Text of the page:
Being on time, some ability to cope with deadlines and looking the part are all things that employers expect from a new member of the workforce, regardless of what industry you are entering. I know this from my own personal experience, alongside my time spent in recruitment. People would come into my office keen for this job or that, then read that the hours were 08:30-18:00, shock horror! ‘Maybe I’ll wait for something more flexible…’
Most graduates, after 3 years, have grown used to slobbing about in their favourite trackies and getting extensions on deadlines each week – however, have to evolve painfully and quickly when they are hired. I know I found the first month of the alarm bell ringing at WHAT TIME very painful, but you have to adapt and struggle through.
The PR industry, as a whole, demands a good aesthetic. Images on social media must be the highest possible quality, things must be aligned, the exact pantone and as polished as can be in the allotted time. You are representing a brand and their entire group of stakeholders, after all. As a result of all this shininess and perfection, the workforce must therefore match, especially the new member of any environment, as they often have all eyes on them. Offices may have a varying dress code, but ask someone and make sure you get it right. Nobody is going to laugh at you for checking, but they will certainly judge you if you’re the only one in ripped jeans and the rest of the chairs have suit jackets on the back.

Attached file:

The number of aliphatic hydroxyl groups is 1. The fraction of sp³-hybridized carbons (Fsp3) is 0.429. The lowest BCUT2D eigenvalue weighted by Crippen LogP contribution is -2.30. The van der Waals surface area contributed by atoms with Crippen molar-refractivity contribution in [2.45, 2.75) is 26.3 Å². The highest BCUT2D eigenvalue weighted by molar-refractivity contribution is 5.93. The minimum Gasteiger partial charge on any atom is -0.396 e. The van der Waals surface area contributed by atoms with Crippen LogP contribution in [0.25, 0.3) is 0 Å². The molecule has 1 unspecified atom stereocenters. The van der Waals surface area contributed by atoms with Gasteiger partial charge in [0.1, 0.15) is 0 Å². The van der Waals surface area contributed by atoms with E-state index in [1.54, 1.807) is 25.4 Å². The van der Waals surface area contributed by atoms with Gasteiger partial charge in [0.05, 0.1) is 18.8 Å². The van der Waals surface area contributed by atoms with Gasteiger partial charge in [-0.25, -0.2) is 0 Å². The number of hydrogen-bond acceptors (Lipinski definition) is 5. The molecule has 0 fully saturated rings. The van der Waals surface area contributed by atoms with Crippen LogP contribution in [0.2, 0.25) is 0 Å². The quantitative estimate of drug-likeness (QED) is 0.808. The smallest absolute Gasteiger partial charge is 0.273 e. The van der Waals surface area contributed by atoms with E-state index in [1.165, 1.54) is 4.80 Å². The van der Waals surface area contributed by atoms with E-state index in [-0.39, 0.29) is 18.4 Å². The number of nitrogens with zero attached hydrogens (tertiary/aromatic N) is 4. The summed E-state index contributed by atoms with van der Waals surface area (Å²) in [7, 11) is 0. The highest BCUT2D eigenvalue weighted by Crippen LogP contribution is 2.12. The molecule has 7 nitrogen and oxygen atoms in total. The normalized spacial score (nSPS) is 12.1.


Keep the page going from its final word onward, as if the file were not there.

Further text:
Being prompt is something much undervalued. Now that it’s possible to send a quick text: ‘Sorry - running late, see you in half an hour’, people care far less that they are actually letting someone down. Eating into an important colleague’s time would not be tolerated in a bank/court room (or airport even!), so should not be in any other working role. Can you tell that I’m always on time and very old fashioned about this?
More qualities that are incredibly important, but generally overlooked, are productivity, respect, integrity, adaptability, emotional intelligence, politeness and consideration. Without these you are left with someone you do not want in your office!
However, the largest part of ‘professionalism’, many would say, is not a shallow quality, but actually possessing and being confident with the skills needed to do your job well. Therefore graduates who enter the PR industry with an interest and no formal training are going to fundamentally struggle with this. The Taylor Bennett Foundation provides intelligent and capable graduates, like myself ‘ho ho’, with the tools to be able to carry out work professionally, confidently and correctly within our first PR jobs.
All that is left to do is find one… S